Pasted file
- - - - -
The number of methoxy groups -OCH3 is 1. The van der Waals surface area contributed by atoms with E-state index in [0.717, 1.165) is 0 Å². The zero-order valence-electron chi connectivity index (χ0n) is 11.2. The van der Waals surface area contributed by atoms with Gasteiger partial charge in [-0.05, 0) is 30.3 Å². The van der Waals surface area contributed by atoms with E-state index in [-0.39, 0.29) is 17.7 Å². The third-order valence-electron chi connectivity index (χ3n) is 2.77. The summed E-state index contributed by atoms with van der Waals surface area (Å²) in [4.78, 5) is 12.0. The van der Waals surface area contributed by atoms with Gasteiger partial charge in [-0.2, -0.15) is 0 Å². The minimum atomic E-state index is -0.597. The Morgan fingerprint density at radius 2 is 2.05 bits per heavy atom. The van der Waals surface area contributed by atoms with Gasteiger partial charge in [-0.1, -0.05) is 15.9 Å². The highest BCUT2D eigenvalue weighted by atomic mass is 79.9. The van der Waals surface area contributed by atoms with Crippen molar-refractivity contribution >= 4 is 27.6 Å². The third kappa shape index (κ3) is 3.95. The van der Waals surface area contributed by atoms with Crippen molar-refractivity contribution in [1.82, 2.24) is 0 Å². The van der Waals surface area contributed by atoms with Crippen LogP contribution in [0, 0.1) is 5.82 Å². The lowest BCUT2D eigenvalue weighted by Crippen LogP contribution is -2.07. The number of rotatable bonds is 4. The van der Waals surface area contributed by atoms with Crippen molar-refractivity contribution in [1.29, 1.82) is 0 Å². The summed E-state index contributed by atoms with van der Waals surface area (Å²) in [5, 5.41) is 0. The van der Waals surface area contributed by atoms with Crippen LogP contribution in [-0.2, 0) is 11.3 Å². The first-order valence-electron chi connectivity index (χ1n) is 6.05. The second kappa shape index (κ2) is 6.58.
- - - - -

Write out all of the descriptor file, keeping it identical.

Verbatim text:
The number of methoxy groups -OCH3 is 1. The van der Waals surface area contributed by atoms with E-state index in [0.717, 1.165) is 0 Å². The zero-order valence-electron chi connectivity index (χ0n) is 11.2. The van der Waals surface area contributed by atoms with Gasteiger partial charge in [-0.05, 0) is 30.3 Å². The van der Waals surface area contributed by atoms with E-state index in [-0.39, 0.29) is 17.7 Å². The third-order valence-electron chi connectivity index (χ3n) is 2.77. The summed E-state index contributed by atoms with van der Waals surface area (Å²) in [4.78, 5) is 12.0. The van der Waals surface area contributed by atoms with Gasteiger partial charge in [-0.2, -0.15) is 0 Å². The minimum atomic E-state index is -0.597. The Morgan fingerprint density at radius 2 is 2.05 bits per heavy atom. The van der Waals surface area contributed by atoms with Gasteiger partial charge in [-0.1, -0.05) is 15.9 Å². The highest BCUT2D eigenvalue weighted by atomic mass is 79.9. The van der Waals surface area contributed by atoms with Crippen molar-refractivity contribution >= 4 is 27.6 Å². The third kappa shape index (κ3) is 3.95. The van der Waals surface area contributed by atoms with Crippen molar-refractivity contribution in [1.82, 2.24) is 0 Å². The van der Waals surface area contributed by atoms with Crippen LogP contribution in [0, 0.1) is 5.82 Å². The lowest BCUT2D eigenvalue weighted by Crippen LogP contribution is -2.07. The number of rotatable bonds is 4. The van der Waals surface area contributed by atoms with Crippen molar-refractivity contribution in [1.29, 1.82) is 0 Å². The summed E-state index contributed by atoms with van der Waals surface area (Å²) in [5, 5.41) is 0. The van der Waals surface area contributed by atoms with Crippen LogP contribution in [-0.2, 0) is 11.3 Å². The first-order valence-electron chi connectivity index (χ1n) is 6.05. The second kappa shape index (κ2) is 6.58.